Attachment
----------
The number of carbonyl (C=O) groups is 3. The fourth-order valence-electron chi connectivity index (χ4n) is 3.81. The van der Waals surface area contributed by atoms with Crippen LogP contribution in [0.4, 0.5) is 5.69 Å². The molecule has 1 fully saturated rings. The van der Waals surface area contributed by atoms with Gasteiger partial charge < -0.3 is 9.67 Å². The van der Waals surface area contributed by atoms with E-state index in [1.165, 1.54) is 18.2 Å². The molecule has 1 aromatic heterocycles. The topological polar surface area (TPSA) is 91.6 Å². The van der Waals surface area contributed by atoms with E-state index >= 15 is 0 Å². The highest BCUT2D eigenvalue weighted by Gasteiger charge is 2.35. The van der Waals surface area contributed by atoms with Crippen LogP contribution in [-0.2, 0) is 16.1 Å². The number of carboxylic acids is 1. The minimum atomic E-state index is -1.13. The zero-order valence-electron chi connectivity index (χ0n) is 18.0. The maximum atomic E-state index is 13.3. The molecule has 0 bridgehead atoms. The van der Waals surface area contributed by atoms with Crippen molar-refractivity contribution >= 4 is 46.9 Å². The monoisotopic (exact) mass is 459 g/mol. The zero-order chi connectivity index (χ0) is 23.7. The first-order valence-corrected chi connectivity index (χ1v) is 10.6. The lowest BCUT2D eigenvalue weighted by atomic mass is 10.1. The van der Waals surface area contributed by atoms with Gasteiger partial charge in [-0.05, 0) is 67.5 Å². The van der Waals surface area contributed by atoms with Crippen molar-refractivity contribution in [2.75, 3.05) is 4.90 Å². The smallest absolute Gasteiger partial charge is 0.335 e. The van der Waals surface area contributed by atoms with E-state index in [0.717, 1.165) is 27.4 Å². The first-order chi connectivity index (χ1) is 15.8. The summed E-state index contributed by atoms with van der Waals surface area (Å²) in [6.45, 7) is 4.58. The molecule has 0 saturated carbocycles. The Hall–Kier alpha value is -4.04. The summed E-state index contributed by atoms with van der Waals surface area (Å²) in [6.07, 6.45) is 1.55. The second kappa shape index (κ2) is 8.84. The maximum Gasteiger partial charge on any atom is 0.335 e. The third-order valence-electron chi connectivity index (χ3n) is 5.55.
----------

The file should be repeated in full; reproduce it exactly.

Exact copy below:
The number of carbonyl (C=O) groups is 3. The fourth-order valence-electron chi connectivity index (χ4n) is 3.81. The van der Waals surface area contributed by atoms with Crippen LogP contribution in [0.4, 0.5) is 5.69 Å². The molecule has 1 fully saturated rings. The van der Waals surface area contributed by atoms with Gasteiger partial charge < -0.3 is 9.67 Å². The van der Waals surface area contributed by atoms with E-state index in [1.165, 1.54) is 18.2 Å². The molecule has 1 aromatic heterocycles. The topological polar surface area (TPSA) is 91.6 Å². The van der Waals surface area contributed by atoms with E-state index >= 15 is 0 Å². The highest BCUT2D eigenvalue weighted by Gasteiger charge is 2.35. The van der Waals surface area contributed by atoms with Crippen LogP contribution in [-0.2, 0) is 16.1 Å². The number of carboxylic acids is 1. The minimum atomic E-state index is -1.13. The zero-order valence-electron chi connectivity index (χ0n) is 18.0. The maximum atomic E-state index is 13.3. The molecule has 0 bridgehead atoms. The van der Waals surface area contributed by atoms with Crippen molar-refractivity contribution >= 4 is 46.9 Å². The monoisotopic (exact) mass is 459 g/mol. The zero-order chi connectivity index (χ0) is 23.7. The first-order valence-corrected chi connectivity index (χ1v) is 10.6. The lowest BCUT2D eigenvalue weighted by atomic mass is 10.1. The van der Waals surface area contributed by atoms with Gasteiger partial charge in [-0.05, 0) is 67.5 Å². The van der Waals surface area contributed by atoms with Crippen molar-refractivity contribution in [2.75, 3.05) is 4.90 Å². The smallest absolute Gasteiger partial charge is 0.335 e. The van der Waals surface area contributed by atoms with E-state index in [0.717, 1.165) is 27.4 Å². The first-order chi connectivity index (χ1) is 15.8. The summed E-state index contributed by atoms with van der Waals surface area (Å²) in [6.45, 7) is 4.58. The molecule has 0 saturated carbocycles. The Hall–Kier alpha value is -4.04. The summed E-state index contributed by atoms with van der Waals surface area (Å²) in [6.07, 6.45) is 1.55. The second kappa shape index (κ2) is 8.84. The maximum Gasteiger partial charge on any atom is 0.335 e. The third-order valence-electron chi connectivity index (χ3n) is 5.55.